G Suite administrators can access 24/7 customer support via phone, email, chat, and phone. The help center is also filled with an abundance of support material, and FAQs.

G Suite pricing starts at $6/month per user and rises to $25/month per user. There is a free version of Google Meet which includes support for 100 meeting participants and no meeting duration limits (video calls will have a 60-minute limit after September 30 2020).

Read The Blueprint’s full Google Meet review

4. GoToMeeting

GoToMeeting is a video conferencing tool that’s best suited to midsize businesses. This is largely because there’s no free version of GoToMeeting, so for those looking for a free video chat tool, GoToMeeting is not suitable.

The tool’s features are well-rounded, and each plan includes the following features:

  • HD video
  • Screen sharing
  • Unlimited audio conferencing calls
  • Phone dial in
  • Unlimited number of meetings
  • No meeting time limits
  • Business messaging
  • Personal meeting room
  • Meeting room lock

Additionally, GoToMeeting provides toll-free numbers for over 50 countries, which is a great addition for businesses with globally distributed employees who want to avoid long-distance fees.

GoToMeeting's screen sharing feature

Screen sharing can be accessed on all devices.

Phone support is available 24/7, with local numbers for all countries the solution operates in. Users also have access to a knowledge base, FAQ, user forum, and other step-by-step guides.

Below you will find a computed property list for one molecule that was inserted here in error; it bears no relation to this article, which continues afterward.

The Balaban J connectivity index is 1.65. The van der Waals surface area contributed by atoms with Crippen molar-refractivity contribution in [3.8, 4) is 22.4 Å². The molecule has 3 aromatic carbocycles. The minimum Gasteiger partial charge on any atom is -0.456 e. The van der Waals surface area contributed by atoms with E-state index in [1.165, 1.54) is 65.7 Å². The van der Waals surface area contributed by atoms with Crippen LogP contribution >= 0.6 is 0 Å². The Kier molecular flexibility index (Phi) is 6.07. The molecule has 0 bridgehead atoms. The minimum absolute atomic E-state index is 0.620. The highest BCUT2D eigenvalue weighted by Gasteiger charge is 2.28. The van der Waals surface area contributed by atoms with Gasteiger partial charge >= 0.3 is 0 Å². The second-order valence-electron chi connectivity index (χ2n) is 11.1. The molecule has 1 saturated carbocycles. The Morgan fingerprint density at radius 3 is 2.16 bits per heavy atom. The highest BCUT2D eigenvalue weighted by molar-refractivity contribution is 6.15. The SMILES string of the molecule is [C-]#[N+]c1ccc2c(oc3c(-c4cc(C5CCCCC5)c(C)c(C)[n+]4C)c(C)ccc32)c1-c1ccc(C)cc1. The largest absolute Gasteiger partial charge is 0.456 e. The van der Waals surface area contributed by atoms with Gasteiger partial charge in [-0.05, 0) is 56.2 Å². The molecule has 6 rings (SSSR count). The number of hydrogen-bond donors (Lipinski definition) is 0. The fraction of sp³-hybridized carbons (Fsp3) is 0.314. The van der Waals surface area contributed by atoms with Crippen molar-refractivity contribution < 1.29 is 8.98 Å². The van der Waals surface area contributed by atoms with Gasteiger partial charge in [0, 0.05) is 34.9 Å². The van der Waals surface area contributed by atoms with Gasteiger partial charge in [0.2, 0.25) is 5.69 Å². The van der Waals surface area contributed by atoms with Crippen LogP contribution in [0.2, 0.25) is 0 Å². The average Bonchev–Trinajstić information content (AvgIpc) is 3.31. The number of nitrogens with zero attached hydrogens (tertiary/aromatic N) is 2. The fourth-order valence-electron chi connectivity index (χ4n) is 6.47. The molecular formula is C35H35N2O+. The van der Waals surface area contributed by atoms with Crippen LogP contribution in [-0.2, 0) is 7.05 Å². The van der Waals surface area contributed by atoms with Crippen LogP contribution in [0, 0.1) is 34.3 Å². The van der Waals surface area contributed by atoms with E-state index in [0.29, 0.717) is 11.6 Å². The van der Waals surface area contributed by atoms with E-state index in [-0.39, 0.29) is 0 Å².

Prices range from $14/month per organizer for 150 meeting participants, to $19/month per organizer for 250 meeting participants. The vendor also offers custom plans for larger businesses and enterprises, and these plans can support up to 3,000 meeting participants.

Read The Blueprint’s full GoToMeeting review

5. Webex Meetings

Webex Meetings is a video conferencing solution that’s suitable for every business size due to its combination of scalable pricing bands and features.

All of the solution’s paid plans include video conferencing with a display of up to 25 participant video screens, screen sharing, meeting recording, and the ability to share the presenter role.

The solution comes with a range of features including:

  • Meeting recording
  • Polling options
  • Whiteboard
  • Meeting transcription
  • Personal meeting room
Webex Meetings’ drawing tool

Webex Meetings’ drawing tool offers text, shapes, arrows, and pointers.

Customer support levels depend on the plan you purchase. The options range from online customer service options such as a community forum, video tutorials, how-to-guides, FAQ pages, and live chat, to 24/7 phone support.

Webex Meetings offers three pricing bands, and prices range from $13.50/month per host for up to 50 meeting participants, to $26.95/month per host for up to 200 meeting participants. Users that need an enterprise solution can also obtain custom pricing plans that support up to 1,000 meeting participants.